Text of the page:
David Weil on Frontline Discusses Labor Standards and Cell Tower Deaths

in Faculty, Markets, Public Policy & Law, News
June 7th, 2012

Exploring How Fissuring in the Industry Puts Workers in Danger

Watch Cell Tower Deaths on PBS. See more from FRONTLINE.

Boston University School of Management’s David Weil recently appeared on Frontline, as part of a film titled Cell Tower Deaths, to discuss subcontractors and lapses in labor standards leading to a spate of fatalities in this industry.

Weil is an Everett W. Lord Distinguished Faculty Scholar and a professor in the Markets, Public Policy and Law Department, as well as a renowned expert on labor law and transparency issues. In this Frontline segment, Weil explains that part of the danger in the cell tower industry stems from fissuring: the separation of the actual workers, through subcontracting, from the major firms that dominate the labor market and are supposed to enforce its safety standards.

In a related online interview with Weil, “How Subcontracting Affects Worker Safety,” Frontline reports,

There’s been a change in the American labor market over the past few decades, as more workers—many of them young, inexperienced and willing to work for low wages—are now employed by a vast network of subcontractors that affects not just industries like tower climbers and construction, but also the health care, logistics, retail and service industries.

Frontline interviewed David Weil, an economics professor at Boston University who has studied the trend, as part of the film “Cell Tower Deaths” to understand who’s responsible for worker health and safety in this new model, and what changes we need to make sure that workers are protected. Here are some excerpts from that interview, conducted on March 14, 2012:

“In fissured employment situations, the definition of the employer has become very fuzzy….The lead company can argue that they are not the direct employer, and therefore not responsible for conditions that might play out in bad ways in terms of injuries and fatalities.”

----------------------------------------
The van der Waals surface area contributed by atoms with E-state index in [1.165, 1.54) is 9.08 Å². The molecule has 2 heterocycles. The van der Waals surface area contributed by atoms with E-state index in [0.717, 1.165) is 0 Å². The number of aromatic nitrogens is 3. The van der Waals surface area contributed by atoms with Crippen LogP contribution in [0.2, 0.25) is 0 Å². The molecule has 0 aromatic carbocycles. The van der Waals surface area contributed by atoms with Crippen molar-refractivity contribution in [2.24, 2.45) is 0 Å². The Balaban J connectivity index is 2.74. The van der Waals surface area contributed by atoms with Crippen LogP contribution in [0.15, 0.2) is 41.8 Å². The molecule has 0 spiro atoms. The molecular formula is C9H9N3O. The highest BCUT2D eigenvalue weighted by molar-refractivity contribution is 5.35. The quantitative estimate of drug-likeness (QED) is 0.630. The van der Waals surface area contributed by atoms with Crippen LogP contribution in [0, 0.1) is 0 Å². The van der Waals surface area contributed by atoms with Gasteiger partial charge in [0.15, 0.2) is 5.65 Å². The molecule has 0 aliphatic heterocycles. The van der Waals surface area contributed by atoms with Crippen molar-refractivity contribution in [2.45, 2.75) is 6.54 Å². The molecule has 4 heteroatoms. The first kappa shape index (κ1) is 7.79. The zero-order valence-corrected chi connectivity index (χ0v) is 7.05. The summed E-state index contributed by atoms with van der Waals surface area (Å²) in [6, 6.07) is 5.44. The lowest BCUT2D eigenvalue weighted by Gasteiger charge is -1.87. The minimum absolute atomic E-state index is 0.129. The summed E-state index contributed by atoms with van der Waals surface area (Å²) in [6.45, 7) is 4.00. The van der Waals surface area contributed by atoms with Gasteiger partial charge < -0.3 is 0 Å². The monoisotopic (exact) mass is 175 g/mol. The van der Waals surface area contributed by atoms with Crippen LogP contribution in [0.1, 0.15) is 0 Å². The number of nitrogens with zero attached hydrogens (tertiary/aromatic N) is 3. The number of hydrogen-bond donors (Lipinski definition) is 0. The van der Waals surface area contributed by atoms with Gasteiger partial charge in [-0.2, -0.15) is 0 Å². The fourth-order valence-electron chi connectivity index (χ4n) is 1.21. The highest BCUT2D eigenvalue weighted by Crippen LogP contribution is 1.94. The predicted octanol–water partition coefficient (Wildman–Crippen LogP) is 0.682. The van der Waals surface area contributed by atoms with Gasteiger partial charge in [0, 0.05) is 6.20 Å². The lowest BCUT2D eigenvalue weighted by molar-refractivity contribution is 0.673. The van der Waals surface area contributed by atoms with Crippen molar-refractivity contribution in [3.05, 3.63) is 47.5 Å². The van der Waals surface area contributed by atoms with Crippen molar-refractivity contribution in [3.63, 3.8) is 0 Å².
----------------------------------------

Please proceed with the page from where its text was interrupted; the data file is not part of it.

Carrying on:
How would you describe subcontracting to someone who doesn’t understand the nuances of the economy?

Subcontracting in general is where one company will take a piece of work and give it to some other business organization to carry out that work. So it’s an old, old way of doing business, and common in industries like construction. … Subcontracting used to be just something particular to a very small number of industries. But in the last 25 years, 30 years, it’s grown in scope … Virtually in most major industries in this country now there are pieces of subcontracting.

The more subcontracting, the more ‘fissuring’ of the work, the greater the risk for health and safety at the bottom of those chains.

How can you measure this change?

Subcontracting is being tracked well in certain industries where it’s been in place for many years.  … But overall, subcontracting is not well accounted for in our national statistics.

Why is this a problem?

We need to be able to track it better because it has very serious consequences on things at the workplace level like health and safety…. The reality is, in many industries, that lead employer has pushed off a lot of that [work that is typically governed by health and safety laws] to subordinate organizations. And those subordinate organizations are often operating in a much more competitive environment. … So the more competitive, the more volatile those lower levels of business, the harder it’s going to be to achieve the kinds of health and safety practices that many of our workplace laws aspire to have in place. …

What can that law, or the government department charged with enforcing it—the Occupational Safety and Health Administration—do to regulate subcontracting?

[I]n subcontracted relationships, in fissured employment situations, the definition of the employer has become very fuzzy. … In the way we have traditionally thought about our OSHA laws, the lead company can argue that they are not the direct employer, and therefore not responsible for conditions that might play out in bad ways in terms of injuries and fatalities. And in the tradition of how we have enforced that law and thought about that law, they’re right. … They actually do play a very major role in setting the overall structure of how work is undertaken, and therefore arguably have a much greater role in making sure that work is carried out in a safe way. But that’s not the way our laws are written.

Read the full interview, or watch the film Cell Tower Deaths, a collaboration between Frontline and ProPublica.